Democracy Now!, March 27, 2012: As Staff. Sgt. Robert Bales is charged with murdering 17 Afghans, we speak with reporter Mark Benjamin, who revealed the Pentagon recently launched an emergency review of a controversial anti-malaria drug known to induce psychotic behavior. Mefloquine, also called Lariam, is used to protect soldiers from malaria, but has been known to have side effects including paranoia and hallucinations. It has been implicated in a number of suicides and homicides, including within U.S. military ranks. In 2009, the Army decreed that soldiers who’ve suffered traumatic brain injuries should not be given the drug. But this month, just nine days after Bales’ shooting rampage, the Army issued an emergency decree calling for the review to be expedited. “The military announced that this drug should not be given to people who have brain problems like traumatic brain injuries,” Benjamin says. “What the military has discovered is that out on the battlefield, those rules aren’t being followed, and some soldiers who do have these kinds of problems are getting this drug.” The Pentagon says there’s no connection between its review of mefloquine and the murders, but it’s refused to confirm or deny whether Bales was given the drug. Benjamin reports for the Huffington Post that the Pentagon initially ordered the review of mefloquine in January.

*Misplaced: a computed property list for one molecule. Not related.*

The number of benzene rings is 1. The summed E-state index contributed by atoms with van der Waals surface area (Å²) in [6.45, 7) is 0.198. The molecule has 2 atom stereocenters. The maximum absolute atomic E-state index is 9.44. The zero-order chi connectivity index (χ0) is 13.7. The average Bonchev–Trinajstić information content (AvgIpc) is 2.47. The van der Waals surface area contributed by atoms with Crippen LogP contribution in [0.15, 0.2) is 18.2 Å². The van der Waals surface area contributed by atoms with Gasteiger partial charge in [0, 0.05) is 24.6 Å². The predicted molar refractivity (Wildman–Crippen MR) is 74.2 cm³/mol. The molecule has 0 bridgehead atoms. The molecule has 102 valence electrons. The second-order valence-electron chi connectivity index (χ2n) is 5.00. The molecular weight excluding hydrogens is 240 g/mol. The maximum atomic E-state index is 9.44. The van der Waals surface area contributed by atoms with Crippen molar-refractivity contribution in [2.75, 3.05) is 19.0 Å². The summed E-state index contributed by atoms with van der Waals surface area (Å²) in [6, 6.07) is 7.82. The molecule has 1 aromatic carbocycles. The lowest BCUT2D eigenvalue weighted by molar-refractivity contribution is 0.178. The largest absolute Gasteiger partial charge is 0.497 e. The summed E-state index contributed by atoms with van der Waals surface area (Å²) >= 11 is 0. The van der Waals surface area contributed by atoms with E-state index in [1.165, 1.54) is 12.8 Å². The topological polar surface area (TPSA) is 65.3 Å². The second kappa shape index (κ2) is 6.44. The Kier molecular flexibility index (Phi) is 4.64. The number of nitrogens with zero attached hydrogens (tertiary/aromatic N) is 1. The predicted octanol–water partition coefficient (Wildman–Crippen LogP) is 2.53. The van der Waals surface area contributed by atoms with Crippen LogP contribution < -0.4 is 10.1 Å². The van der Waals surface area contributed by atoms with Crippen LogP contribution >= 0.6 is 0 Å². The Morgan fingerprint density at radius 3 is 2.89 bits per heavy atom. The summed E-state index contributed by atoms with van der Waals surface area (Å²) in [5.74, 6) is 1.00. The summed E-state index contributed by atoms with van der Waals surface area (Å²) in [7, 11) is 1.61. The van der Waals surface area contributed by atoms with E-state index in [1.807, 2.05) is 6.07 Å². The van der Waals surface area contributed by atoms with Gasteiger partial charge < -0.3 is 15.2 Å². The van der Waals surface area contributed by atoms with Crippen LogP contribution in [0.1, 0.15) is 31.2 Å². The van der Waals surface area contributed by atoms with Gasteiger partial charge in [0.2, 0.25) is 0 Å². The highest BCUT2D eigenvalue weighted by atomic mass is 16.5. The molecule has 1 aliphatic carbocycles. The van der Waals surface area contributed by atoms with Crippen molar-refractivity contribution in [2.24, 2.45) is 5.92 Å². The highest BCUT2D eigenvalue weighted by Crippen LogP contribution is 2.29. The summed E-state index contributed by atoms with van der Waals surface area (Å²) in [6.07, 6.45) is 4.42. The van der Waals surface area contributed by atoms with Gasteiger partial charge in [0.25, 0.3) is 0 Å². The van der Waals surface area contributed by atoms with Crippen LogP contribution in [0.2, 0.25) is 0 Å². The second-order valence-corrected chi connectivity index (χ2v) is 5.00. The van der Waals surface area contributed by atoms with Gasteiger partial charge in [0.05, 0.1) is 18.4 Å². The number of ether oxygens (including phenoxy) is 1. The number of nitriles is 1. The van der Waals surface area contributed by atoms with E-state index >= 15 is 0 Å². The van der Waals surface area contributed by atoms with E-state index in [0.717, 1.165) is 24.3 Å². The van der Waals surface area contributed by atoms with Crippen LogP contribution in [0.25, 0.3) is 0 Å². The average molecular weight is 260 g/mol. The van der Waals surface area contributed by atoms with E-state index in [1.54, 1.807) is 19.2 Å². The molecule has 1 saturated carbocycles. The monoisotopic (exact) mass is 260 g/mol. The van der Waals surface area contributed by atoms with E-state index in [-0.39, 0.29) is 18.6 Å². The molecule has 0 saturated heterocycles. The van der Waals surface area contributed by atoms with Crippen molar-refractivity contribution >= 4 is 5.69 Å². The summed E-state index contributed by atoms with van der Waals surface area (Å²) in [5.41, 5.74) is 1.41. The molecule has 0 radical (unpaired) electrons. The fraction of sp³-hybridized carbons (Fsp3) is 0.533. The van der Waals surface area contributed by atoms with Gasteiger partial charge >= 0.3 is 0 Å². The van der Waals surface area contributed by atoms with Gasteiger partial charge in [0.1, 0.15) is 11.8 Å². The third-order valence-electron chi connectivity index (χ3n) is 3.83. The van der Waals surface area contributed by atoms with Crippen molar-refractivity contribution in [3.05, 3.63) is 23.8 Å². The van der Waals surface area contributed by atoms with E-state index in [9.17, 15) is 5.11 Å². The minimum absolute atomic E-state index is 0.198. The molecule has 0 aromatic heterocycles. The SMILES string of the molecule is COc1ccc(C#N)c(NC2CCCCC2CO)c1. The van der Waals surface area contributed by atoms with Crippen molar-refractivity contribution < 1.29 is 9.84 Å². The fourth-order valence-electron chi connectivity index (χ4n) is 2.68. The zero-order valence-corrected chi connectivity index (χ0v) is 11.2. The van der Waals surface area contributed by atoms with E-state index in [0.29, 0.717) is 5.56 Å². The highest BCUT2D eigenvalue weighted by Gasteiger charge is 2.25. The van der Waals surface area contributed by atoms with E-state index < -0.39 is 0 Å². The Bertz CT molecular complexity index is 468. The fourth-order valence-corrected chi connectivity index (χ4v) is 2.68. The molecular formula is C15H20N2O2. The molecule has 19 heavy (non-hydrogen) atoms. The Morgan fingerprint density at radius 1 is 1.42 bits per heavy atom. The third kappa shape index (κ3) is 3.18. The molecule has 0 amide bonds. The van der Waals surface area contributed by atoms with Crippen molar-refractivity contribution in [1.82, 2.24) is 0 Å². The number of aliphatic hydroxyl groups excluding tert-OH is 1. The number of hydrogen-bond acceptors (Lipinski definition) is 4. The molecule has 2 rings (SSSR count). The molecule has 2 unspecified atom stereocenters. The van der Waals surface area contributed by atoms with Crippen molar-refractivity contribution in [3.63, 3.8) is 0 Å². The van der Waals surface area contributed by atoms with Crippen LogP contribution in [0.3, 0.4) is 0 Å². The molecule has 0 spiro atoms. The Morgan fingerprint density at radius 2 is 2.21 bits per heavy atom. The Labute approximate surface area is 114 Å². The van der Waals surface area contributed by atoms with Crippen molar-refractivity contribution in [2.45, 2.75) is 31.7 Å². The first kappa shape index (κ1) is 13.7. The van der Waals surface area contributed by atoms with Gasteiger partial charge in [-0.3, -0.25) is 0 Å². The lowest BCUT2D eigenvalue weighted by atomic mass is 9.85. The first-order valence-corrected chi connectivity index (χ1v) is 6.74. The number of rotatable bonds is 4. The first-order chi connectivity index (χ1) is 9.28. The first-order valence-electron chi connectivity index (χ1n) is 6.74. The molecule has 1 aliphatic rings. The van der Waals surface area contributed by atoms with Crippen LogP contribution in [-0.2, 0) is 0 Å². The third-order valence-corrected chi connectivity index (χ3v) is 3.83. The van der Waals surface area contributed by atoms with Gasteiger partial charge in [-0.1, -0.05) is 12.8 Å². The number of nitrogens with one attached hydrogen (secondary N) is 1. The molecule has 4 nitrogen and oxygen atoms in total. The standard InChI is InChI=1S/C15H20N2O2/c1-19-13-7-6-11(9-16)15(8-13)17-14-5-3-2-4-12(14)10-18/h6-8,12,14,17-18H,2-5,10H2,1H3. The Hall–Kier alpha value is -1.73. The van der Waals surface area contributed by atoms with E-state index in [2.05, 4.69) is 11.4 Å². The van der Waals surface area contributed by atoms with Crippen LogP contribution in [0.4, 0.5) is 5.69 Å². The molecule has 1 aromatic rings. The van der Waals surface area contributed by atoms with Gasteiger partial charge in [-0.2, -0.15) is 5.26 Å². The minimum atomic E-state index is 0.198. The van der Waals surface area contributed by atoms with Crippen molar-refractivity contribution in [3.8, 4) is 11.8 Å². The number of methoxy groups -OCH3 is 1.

Written by Andrew Finkelstein | Last Updated: June 17, 2021